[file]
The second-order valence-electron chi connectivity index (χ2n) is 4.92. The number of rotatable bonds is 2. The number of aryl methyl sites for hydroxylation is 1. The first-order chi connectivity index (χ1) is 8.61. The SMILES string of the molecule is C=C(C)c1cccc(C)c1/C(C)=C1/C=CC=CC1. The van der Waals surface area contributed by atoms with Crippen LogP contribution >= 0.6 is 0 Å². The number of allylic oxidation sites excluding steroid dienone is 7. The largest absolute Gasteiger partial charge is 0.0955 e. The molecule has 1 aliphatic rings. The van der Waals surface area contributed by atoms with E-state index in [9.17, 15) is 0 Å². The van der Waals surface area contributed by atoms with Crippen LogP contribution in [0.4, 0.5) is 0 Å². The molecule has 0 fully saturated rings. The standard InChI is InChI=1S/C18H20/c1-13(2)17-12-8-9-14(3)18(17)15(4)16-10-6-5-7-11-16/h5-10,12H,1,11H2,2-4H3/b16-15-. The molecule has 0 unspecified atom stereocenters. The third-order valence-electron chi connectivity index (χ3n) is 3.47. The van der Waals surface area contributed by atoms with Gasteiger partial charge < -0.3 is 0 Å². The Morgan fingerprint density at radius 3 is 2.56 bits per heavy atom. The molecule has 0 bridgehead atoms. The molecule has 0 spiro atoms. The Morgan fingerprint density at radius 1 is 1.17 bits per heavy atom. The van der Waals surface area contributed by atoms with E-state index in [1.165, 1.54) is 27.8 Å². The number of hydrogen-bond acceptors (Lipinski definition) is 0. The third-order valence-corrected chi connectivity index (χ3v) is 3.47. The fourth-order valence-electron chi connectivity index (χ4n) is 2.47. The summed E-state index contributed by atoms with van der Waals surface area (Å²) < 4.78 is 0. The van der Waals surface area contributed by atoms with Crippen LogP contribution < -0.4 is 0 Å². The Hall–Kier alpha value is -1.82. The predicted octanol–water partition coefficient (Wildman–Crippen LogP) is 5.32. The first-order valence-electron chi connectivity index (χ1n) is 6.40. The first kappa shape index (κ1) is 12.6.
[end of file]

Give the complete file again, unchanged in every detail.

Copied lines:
The second-order valence-electron chi connectivity index (χ2n) is 4.92. The number of rotatable bonds is 2. The number of aryl methyl sites for hydroxylation is 1. The first-order chi connectivity index (χ1) is 8.61. The SMILES string of the molecule is C=C(C)c1cccc(C)c1/C(C)=C1/C=CC=CC1. The van der Waals surface area contributed by atoms with Crippen LogP contribution >= 0.6 is 0 Å². The number of allylic oxidation sites excluding steroid dienone is 7. The largest absolute Gasteiger partial charge is 0.0955 e. The molecule has 1 aliphatic rings. The van der Waals surface area contributed by atoms with E-state index in [9.17, 15) is 0 Å². The van der Waals surface area contributed by atoms with Crippen LogP contribution in [0.4, 0.5) is 0 Å². The molecule has 0 fully saturated rings. The standard InChI is InChI=1S/C18H20/c1-13(2)17-12-8-9-14(3)18(17)15(4)16-10-6-5-7-11-16/h5-10,12H,1,11H2,2-4H3/b16-15-. The molecule has 0 unspecified atom stereocenters. The third-order valence-electron chi connectivity index (χ3n) is 3.47. The van der Waals surface area contributed by atoms with Gasteiger partial charge < -0.3 is 0 Å². The Morgan fingerprint density at radius 3 is 2.56 bits per heavy atom. The molecule has 0 bridgehead atoms. The molecule has 0 spiro atoms. The Morgan fingerprint density at radius 1 is 1.17 bits per heavy atom. The van der Waals surface area contributed by atoms with E-state index in [1.165, 1.54) is 27.8 Å². The number of hydrogen-bond acceptors (Lipinski definition) is 0. The third-order valence-corrected chi connectivity index (χ3v) is 3.47. The fourth-order valence-electron chi connectivity index (χ4n) is 2.47. The summed E-state index contributed by atoms with van der Waals surface area (Å²) < 4.78 is 0. The van der Waals surface area contributed by atoms with Crippen LogP contribution < -0.4 is 0 Å². The Hall–Kier alpha value is -1.82. The predicted octanol–water partition coefficient (Wildman–Crippen LogP) is 5.32. The first-order valence-electron chi connectivity index (χ1n) is 6.40. The first kappa shape index (κ1) is 12.6.